Each of these questions relate to different constituencies with differing vested interests in how they are answered. How, then, is this cycle to be managed as a whole? What happens if we approach this cycle not from the point of view of the systems, but from the point of view of the demands?

As long as the problem remains a generic one based on symmetric assumptions about the nature of demand, the top ‘V can be addressed independently of the bottom ‘V’. But as soon as the demand situation is such that the demands emerging from it are necessarily asymmetric and dynamic (as described here), this is no longer possible – the systems have to be understood as more than socio-technical, and it becomes necessary to model the structure-determining as well as the structure-determined processes.

The need for Through-Life Capability Management (TLCM) is one such situation. The acquisition framework needed to support it is still emerging (see here), but it represents a step-change in the relationship between purchaser and provider that involves both parties in the whole cycle. We can expect to see the need for it emerging elsewhere as the asymmetric and dynamic nature of demand becomes increasingly insistent, for example:

TLCM is an emerging form of asymmetric governance.


Wednesday, January 10th, 2007

by Philip Boxer

The collaborative approach depends on there being a service infrastructure agile enough to be under-determining of the way the customer’s demands can be responded to. Put another way, the supplying business needs to find its edge where it can be structure-determining in how it responds to the customer, rather than being structure-determined by its infrastructure. At this edge, it is in a position to offer cKP services that can be responsive to the customer’s context-of-use. But how is it to work collaboratively with the customer in agreeing the nature of those cKP services?

The example below comes from working with a computing services business with banking customers. The customer was operating in a problem domain in which the fundamental concern with managing risk required them to manage two kinds of problem – looking for market inefficiencies that could create investment opportunities for the bank, and managing the ‘value at risk’ associated with existing investments:


At the bottom of the diagram is ‘data warehousing’, understood to be a generic service that can be provided in a way that does not require knowledge of the specific bank’s situation, and ‘c-level‘ (it is always rising) is the level above which the bank’s specific context-of-use can no longer be ignored. In between c-level and the problem domain is a knowledge domain, in which knowledge about the bank’s context-of-use enables cKP-type services to be offered. The situations within this knowledge domain then identify opportunities for the supplier to provide services that cumulatively build on each other to meet their larger need in the problem domain.

This is an effects ladder, and it provided the bank customer and the computing services supplier with a framework within which to build a shared picture of the bank’s context-of-use. In the diagram below you see this generalised, with the relationship of rcKP services to the ladder. This adds the concept of a ‘knowledge ceiling’, being the level above which problems become too large to solve.  An effects ladder is therefore a way of thinking through how such problems can be made tractable by bringing aspects of them below the knowledge-ceiling and/or raising the ceiling by becoming able to take on more of the complexity of the problem.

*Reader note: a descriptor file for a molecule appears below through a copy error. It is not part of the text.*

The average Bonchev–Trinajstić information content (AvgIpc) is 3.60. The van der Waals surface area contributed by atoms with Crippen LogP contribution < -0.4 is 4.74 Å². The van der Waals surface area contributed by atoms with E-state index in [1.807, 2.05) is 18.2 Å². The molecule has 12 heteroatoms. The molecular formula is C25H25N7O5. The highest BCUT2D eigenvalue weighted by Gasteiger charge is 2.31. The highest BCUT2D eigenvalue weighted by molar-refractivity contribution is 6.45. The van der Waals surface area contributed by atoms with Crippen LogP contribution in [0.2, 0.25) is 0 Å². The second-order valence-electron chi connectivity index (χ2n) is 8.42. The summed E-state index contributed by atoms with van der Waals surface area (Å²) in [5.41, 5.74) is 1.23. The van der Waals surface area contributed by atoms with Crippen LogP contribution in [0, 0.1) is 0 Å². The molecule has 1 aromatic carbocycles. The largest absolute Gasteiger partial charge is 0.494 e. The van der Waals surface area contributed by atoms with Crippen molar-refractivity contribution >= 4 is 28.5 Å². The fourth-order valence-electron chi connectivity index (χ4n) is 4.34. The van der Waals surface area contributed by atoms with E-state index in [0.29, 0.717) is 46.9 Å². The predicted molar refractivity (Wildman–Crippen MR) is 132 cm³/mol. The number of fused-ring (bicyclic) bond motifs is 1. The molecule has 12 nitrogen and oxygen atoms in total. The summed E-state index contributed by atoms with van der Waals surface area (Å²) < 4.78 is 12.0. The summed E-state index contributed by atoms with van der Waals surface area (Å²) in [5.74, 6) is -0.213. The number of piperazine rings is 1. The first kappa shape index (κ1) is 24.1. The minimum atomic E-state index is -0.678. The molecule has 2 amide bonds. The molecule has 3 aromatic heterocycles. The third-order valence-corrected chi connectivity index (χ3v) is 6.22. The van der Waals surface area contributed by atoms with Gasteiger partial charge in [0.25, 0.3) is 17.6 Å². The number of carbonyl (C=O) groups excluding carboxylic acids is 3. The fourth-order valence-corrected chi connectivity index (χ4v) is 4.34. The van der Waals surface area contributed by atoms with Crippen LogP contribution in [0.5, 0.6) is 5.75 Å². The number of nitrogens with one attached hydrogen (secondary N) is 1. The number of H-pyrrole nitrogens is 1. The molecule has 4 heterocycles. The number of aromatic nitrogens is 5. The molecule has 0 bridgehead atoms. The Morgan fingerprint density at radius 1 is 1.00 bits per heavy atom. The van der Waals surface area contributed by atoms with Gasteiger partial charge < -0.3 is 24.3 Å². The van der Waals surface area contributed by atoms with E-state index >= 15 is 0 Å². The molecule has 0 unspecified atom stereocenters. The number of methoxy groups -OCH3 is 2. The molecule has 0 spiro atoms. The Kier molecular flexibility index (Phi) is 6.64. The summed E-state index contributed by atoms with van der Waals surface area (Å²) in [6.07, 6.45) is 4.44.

Strategy-at-the-edge requires that a double challenge be met which balances internal changes with external opportunities. The effects ladder provides the means of agreeing with the customer how effects need to support their demand situation within their context-of-use.

Meeting the challenge of Health Care Reform

Thursday, December 21st, 2006

by Philip Boxer

Health Care Reform presents governments everywhere with a challenge. Richard Veryard raises the question here of whether the latest round of changes in the UK will be any different. Between 2002 and 2004 I was involved with colleagues in pathfinder projects, aiming to address these issues in the UK, the report on which can be found here. What follows is a summary of the nature of this challenge as we came to understand it.

The pathfinder projects were aiming to generate three kinds of benefit in order to deliver step-change improvements in the orthotics service across the UK’s NHS as a whole:

  • Type I – defining current demand and realigning product/service protocols to it.
  • Type II – re-organising referral protocols and configuration of clinics to improve delivered health care within existing catchments.
  • Type III – extending the organisation of the clinical service to include re-organisation of the catchments within the Primary Care Trusts.

The pathfinders established that the scale of Type II benefits were significantly greater than Type I benefits because of the role of the clinic within the larger Primary, Acute and Long Term Care contexts. It was expected that this would be even more true for Type III benefits, but the pathfinder projects only got as far as delivering Type II benefits.  But how could these different levels of benefit have been achieved across the NHS as a whole? To answer this question we needed to understand the role of Architecture.